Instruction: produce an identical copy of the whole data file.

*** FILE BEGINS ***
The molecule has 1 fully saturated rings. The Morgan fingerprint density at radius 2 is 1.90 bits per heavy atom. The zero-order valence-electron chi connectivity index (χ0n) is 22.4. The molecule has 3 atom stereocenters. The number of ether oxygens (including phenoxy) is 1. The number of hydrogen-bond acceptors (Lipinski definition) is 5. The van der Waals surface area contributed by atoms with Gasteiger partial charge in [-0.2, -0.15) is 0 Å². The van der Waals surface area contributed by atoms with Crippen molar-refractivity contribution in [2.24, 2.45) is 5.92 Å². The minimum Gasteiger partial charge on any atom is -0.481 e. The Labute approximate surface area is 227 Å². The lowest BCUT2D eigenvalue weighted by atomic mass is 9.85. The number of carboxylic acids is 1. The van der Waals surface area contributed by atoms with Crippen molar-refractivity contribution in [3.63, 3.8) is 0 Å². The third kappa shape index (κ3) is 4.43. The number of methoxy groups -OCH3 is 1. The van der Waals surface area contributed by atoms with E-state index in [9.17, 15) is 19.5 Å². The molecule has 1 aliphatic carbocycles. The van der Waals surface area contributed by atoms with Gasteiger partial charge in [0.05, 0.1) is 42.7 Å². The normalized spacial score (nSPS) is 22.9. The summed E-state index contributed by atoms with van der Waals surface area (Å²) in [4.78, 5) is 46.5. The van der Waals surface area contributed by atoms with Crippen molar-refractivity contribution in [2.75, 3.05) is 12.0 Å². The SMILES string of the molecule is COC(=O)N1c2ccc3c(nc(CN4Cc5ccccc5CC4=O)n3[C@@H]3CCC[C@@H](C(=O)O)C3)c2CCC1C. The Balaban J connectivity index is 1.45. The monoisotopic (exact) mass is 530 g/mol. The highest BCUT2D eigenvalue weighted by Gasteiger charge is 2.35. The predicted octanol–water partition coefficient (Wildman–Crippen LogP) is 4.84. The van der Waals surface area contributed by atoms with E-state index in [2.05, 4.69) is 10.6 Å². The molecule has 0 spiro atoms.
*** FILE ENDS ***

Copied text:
The molecule has 1 fully saturated rings. The Morgan fingerprint density at radius 2 is 1.90 bits per heavy atom. The zero-order valence-electron chi connectivity index (χ0n) is 22.4. The molecule has 3 atom stereocenters. The number of ether oxygens (including phenoxy) is 1. The number of hydrogen-bond acceptors (Lipinski definition) is 5. The van der Waals surface area contributed by atoms with Gasteiger partial charge in [-0.2, -0.15) is 0 Å². The van der Waals surface area contributed by atoms with Crippen molar-refractivity contribution in [2.24, 2.45) is 5.92 Å². The minimum Gasteiger partial charge on any atom is -0.481 e. The Labute approximate surface area is 227 Å². The lowest BCUT2D eigenvalue weighted by atomic mass is 9.85. The number of carboxylic acids is 1. The van der Waals surface area contributed by atoms with Crippen molar-refractivity contribution in [3.63, 3.8) is 0 Å². The third kappa shape index (κ3) is 4.43. The number of methoxy groups -OCH3 is 1. The van der Waals surface area contributed by atoms with E-state index in [9.17, 15) is 19.5 Å². The molecule has 1 aliphatic carbocycles. The van der Waals surface area contributed by atoms with Gasteiger partial charge in [0.05, 0.1) is 42.7 Å². The normalized spacial score (nSPS) is 22.9. The summed E-state index contributed by atoms with van der Waals surface area (Å²) in [4.78, 5) is 46.5. The van der Waals surface area contributed by atoms with Crippen molar-refractivity contribution in [2.75, 3.05) is 12.0 Å². The SMILES string of the molecule is COC(=O)N1c2ccc3c(nc(CN4Cc5ccccc5CC4=O)n3[C@@H]3CCC[C@@H](C(=O)O)C3)c2CCC1C. The Balaban J connectivity index is 1.45. The monoisotopic (exact) mass is 530 g/mol. The highest BCUT2D eigenvalue weighted by Gasteiger charge is 2.35. The predicted octanol–water partition coefficient (Wildman–Crippen LogP) is 4.84. The van der Waals surface area contributed by atoms with E-state index in [2.05, 4.69) is 10.6 Å². The molecule has 0 spiro atoms.